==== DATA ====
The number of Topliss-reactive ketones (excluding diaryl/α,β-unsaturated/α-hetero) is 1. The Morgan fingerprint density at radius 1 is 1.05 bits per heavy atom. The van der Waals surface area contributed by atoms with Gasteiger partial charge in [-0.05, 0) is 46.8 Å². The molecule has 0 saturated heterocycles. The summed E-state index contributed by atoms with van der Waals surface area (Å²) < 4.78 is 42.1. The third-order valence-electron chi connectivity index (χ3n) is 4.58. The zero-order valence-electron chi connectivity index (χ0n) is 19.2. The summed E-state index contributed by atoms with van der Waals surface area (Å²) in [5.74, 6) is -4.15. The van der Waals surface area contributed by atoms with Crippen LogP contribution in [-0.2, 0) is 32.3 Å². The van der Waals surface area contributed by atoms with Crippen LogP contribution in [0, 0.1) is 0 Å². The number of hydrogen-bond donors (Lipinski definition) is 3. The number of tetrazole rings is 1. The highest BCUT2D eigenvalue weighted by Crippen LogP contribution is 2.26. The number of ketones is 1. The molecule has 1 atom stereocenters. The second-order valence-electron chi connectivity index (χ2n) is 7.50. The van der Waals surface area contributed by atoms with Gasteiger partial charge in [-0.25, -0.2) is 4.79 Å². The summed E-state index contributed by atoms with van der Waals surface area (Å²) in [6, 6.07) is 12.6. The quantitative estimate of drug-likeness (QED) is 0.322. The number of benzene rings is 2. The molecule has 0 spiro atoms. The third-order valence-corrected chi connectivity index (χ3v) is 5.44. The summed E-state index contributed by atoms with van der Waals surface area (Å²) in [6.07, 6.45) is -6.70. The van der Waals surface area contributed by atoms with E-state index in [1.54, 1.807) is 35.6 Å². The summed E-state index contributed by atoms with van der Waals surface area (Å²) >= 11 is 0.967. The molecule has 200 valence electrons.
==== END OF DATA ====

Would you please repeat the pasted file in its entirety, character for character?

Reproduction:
The number of Topliss-reactive ketones (excluding diaryl/α,β-unsaturated/α-hetero) is 1. The Morgan fingerprint density at radius 1 is 1.05 bits per heavy atom. The van der Waals surface area contributed by atoms with Gasteiger partial charge in [-0.05, 0) is 46.8 Å². The molecule has 0 saturated heterocycles. The summed E-state index contributed by atoms with van der Waals surface area (Å²) < 4.78 is 42.1. The third-order valence-electron chi connectivity index (χ3n) is 4.58. The zero-order valence-electron chi connectivity index (χ0n) is 19.2. The summed E-state index contributed by atoms with van der Waals surface area (Å²) in [5.74, 6) is -4.15. The van der Waals surface area contributed by atoms with Crippen LogP contribution in [-0.2, 0) is 32.3 Å². The van der Waals surface area contributed by atoms with Crippen LogP contribution in [0, 0.1) is 0 Å². The number of hydrogen-bond donors (Lipinski definition) is 3. The number of tetrazole rings is 1. The highest BCUT2D eigenvalue weighted by Crippen LogP contribution is 2.26. The number of ketones is 1. The molecule has 1 atom stereocenters. The second-order valence-electron chi connectivity index (χ2n) is 7.50. The van der Waals surface area contributed by atoms with Gasteiger partial charge in [-0.25, -0.2) is 4.79 Å². The summed E-state index contributed by atoms with van der Waals surface area (Å²) in [6, 6.07) is 12.6. The quantitative estimate of drug-likeness (QED) is 0.322. The number of benzene rings is 2. The molecule has 0 spiro atoms. The third-order valence-corrected chi connectivity index (χ3v) is 5.44. The summed E-state index contributed by atoms with van der Waals surface area (Å²) in [6.07, 6.45) is -6.70. The van der Waals surface area contributed by atoms with E-state index in [1.54, 1.807) is 35.6 Å². The summed E-state index contributed by atoms with van der Waals surface area (Å²) >= 11 is 0.967. The molecule has 200 valence electrons.